It works reasonably well, the end loop back to the first slide doesn’t neatly transition. Instead of continuing the transitions back to the first slide it simply exits and then starts the transition for the first slide. There may well be a way to fix this in Powerpoint, but I’ve not worked it out. Anyone?
Keynote is Apple’s alternative to Powerpoint. Don’t have a Mac? If you have an iCloud account you can use Keynote from icloud.com. Keynote is able to open PPTX files, so if you save the pptx file from the earlier steps, you can open it in Keynote as a starting point.
Adding animations (transitions)
Keynote’s transitions are called animations. You can find them to the right of the screen. There are similar settings available here that provide a similar experience to that of Powerpoint. Also note you can alter the direction of the transition.
The current transition is called “Reflection” which is the Keynote equivalent of Gallery. There’s a few animations available that in my opinion look much smoother than what Powerpoint can offer. You can select another animation by pressing change and can see a preview of the animation by hitting preview. The one I’ve been using for my user group gifs is called “Grid” and I set different directions for each slide as you can see in the tweet at the top of the post.
So to demonstrate some of these different animations, I’m going to set the following;
- Slide 1 - Confetti
- Slide 2 - Switch
- Slide 3 - Revolving Door
Export Animated Gif
Similar to Powerpoint here…file, export, animated gif. Note, by default Keynote only selects the first slide for export! So in the slides area, we will want to change the “to” value to 3 so all three slides are used.
Setting image quality & frames per second
You are provided a bit more control over your exported file in Keynote as you can control both image quality and resolution separately. Again, how you want to set this will be determined by how your presentation is set up. This will require some experimentation.
Auto-advance is the Keynote equivalent of “setting seconds spent on each slide”, the maximum you can set for this is 1 second. What Keynote does differently to Powerpoint here is it actually tells you the entire duration of the gif so less maths required! This is only slightly less annoying however, because even this isn’t great since it shows in whole seconds only!
Because the maximum here is 1 second, you can increase the overall duration of the gif by increasing the duration of the animation on each slide. So currently the duration of this animation will be 7 seconds (1 second per slide, 1.2 seconds per animation). If we wanted to make it 9 seconds, we could increase each slide’s animation duration to 2 seconds (i.e. 1 second pause per slide plus 2 second animation per slide).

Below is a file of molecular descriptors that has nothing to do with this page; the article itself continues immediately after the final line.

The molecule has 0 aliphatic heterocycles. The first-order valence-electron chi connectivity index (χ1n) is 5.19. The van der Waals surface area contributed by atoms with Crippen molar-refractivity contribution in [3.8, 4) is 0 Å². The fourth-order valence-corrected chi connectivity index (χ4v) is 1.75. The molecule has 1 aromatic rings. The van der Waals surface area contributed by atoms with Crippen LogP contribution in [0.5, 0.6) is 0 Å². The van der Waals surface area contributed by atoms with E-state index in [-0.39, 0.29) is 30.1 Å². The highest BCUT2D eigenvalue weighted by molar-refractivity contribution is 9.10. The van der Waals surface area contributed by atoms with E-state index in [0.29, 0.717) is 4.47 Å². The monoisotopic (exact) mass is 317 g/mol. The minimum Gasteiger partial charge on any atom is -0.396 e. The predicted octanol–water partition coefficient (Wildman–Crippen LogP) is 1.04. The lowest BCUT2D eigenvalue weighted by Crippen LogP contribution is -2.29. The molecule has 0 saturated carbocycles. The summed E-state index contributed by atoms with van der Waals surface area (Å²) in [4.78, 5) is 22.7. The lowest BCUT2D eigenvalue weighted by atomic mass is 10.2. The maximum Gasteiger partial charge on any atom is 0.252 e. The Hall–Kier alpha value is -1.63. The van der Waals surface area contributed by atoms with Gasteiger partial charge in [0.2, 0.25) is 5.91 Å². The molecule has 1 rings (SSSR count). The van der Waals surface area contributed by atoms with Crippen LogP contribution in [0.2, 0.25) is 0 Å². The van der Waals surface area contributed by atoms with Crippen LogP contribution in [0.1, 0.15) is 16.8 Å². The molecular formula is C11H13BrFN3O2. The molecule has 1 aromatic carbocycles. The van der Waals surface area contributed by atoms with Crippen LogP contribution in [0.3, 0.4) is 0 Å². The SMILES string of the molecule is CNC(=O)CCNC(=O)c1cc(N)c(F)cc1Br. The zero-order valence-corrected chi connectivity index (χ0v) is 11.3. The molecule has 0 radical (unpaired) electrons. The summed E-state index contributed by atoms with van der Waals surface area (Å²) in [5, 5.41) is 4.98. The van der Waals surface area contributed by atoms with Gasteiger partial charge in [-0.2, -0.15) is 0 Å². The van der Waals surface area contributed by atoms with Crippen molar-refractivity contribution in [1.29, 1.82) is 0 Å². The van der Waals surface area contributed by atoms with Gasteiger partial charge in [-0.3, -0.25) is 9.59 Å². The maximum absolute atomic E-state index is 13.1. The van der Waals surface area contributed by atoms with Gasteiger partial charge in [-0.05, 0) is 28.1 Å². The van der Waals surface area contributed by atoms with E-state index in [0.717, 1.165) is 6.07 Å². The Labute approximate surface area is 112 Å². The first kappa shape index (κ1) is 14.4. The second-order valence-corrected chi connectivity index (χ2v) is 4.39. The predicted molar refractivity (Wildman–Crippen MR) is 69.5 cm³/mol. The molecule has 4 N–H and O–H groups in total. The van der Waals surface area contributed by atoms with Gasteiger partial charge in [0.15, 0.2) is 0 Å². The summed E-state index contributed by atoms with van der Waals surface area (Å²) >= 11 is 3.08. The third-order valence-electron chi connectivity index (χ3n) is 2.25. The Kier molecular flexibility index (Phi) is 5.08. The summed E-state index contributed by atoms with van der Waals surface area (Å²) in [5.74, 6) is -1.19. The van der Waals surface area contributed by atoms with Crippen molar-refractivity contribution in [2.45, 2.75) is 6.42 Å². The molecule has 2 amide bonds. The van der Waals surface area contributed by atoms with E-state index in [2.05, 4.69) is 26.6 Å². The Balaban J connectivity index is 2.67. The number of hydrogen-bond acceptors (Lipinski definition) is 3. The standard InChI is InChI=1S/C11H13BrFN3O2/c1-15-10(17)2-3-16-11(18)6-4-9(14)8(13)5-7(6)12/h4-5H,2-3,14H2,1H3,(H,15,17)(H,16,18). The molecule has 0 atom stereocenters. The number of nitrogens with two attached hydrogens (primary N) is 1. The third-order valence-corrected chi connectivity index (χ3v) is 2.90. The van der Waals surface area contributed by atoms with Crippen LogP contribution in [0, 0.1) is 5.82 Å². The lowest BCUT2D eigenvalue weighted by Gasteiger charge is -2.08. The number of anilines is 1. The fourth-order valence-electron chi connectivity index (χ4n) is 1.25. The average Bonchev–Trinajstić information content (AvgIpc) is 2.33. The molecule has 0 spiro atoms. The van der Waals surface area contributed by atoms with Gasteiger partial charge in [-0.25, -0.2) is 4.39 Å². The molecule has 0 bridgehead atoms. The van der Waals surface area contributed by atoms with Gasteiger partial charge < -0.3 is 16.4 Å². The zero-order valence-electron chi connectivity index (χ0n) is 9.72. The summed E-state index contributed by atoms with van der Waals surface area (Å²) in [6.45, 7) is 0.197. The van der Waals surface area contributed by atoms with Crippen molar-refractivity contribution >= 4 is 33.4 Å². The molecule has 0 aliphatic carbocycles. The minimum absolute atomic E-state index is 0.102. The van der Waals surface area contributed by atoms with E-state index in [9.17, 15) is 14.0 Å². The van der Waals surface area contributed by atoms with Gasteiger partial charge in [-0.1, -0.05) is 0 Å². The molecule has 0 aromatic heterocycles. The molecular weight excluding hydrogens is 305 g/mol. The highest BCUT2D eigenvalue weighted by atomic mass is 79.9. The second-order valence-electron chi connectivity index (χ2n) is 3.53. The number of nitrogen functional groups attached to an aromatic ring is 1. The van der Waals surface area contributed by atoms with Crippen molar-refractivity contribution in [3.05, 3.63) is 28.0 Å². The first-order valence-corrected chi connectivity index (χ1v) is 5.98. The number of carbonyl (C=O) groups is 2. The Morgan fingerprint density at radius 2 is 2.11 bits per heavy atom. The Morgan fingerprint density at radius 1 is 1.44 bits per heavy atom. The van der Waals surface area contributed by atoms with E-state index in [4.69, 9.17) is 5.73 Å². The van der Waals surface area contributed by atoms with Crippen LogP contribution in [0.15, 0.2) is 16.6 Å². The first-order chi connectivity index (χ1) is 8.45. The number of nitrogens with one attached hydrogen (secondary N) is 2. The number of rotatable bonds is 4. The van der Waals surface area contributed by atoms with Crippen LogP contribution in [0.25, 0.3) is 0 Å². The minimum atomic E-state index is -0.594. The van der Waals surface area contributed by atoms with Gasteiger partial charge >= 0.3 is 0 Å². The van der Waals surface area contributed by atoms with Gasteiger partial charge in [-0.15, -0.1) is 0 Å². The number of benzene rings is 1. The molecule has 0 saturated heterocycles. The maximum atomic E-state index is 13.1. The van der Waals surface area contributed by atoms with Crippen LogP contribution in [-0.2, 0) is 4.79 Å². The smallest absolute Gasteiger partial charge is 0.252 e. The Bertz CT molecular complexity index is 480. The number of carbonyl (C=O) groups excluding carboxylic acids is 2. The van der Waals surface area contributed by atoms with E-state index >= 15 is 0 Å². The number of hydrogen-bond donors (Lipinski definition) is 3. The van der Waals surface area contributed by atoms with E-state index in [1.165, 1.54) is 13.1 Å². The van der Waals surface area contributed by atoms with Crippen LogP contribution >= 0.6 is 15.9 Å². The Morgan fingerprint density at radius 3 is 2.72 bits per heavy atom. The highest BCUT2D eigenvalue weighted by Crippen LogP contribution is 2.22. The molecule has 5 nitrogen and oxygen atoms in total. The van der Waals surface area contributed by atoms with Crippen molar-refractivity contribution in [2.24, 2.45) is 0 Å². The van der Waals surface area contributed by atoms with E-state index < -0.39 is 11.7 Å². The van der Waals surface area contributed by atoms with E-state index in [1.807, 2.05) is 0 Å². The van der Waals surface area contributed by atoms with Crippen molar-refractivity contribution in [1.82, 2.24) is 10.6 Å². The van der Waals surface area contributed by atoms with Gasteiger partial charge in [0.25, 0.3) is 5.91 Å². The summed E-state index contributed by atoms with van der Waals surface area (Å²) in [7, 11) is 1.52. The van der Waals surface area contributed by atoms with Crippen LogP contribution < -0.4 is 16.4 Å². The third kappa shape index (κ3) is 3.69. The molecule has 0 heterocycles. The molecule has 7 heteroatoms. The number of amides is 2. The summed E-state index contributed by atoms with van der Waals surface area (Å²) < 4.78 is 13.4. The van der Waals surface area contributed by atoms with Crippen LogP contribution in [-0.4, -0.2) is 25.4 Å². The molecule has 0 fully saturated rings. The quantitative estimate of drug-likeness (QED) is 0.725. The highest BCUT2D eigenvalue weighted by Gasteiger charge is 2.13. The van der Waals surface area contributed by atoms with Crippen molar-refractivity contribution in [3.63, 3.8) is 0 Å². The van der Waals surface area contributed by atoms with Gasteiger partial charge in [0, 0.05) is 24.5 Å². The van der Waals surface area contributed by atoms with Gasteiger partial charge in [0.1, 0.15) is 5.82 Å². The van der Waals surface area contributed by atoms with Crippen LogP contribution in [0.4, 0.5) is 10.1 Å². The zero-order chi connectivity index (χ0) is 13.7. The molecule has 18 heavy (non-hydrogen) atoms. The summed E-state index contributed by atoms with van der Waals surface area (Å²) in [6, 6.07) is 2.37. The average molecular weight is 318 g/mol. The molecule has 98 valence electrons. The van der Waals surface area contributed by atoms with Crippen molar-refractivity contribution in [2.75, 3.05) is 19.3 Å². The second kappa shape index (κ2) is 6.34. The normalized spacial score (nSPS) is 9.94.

The Keynote output
Here’s the Keynote output. The fundamental difference between the Powerpoint output and the Keynote output is that the final transition (the loop from slide 3 to slide 1) preserves the transition and as such loops more gracefully than the Powerpoint equivalent.
Posting to social media
This bit is pretty straightforward. When creating your tweet / post, you simply need to add the gif as you would normally add a picture to your post. The site will recognise the file to be a gif;
One thing that is worth noting here, is of the importance of considering accessibility. Be mindful that if someone wishes to make use of a screen reader, any content you place within the image should be reiterated elsewhere in your post otherwise it won’t be received by the person using the screen reader. Social media platforms like Twitter & LinkedIn do a really good job here giving you the ability to add alt-text which can be read by a screen reader. When you add an image on Twitter an “add description” button will appear;
General good practice here is either ensure the same content is in the tweet itself or is included in the alt-text. There’s some really great material to help you get started with accessibility on MS Learn.
There some additional things you could try here, adding animations within each slide, altering directions on transitions, even perhaps making one transition much longer than others so that one slide is the prominent slide within the animation. But even if you just use the steps above should be enough to produce a tidy looking gif. Happy gif making!
Here’s the two files I produced for this post so you can see how it was configured.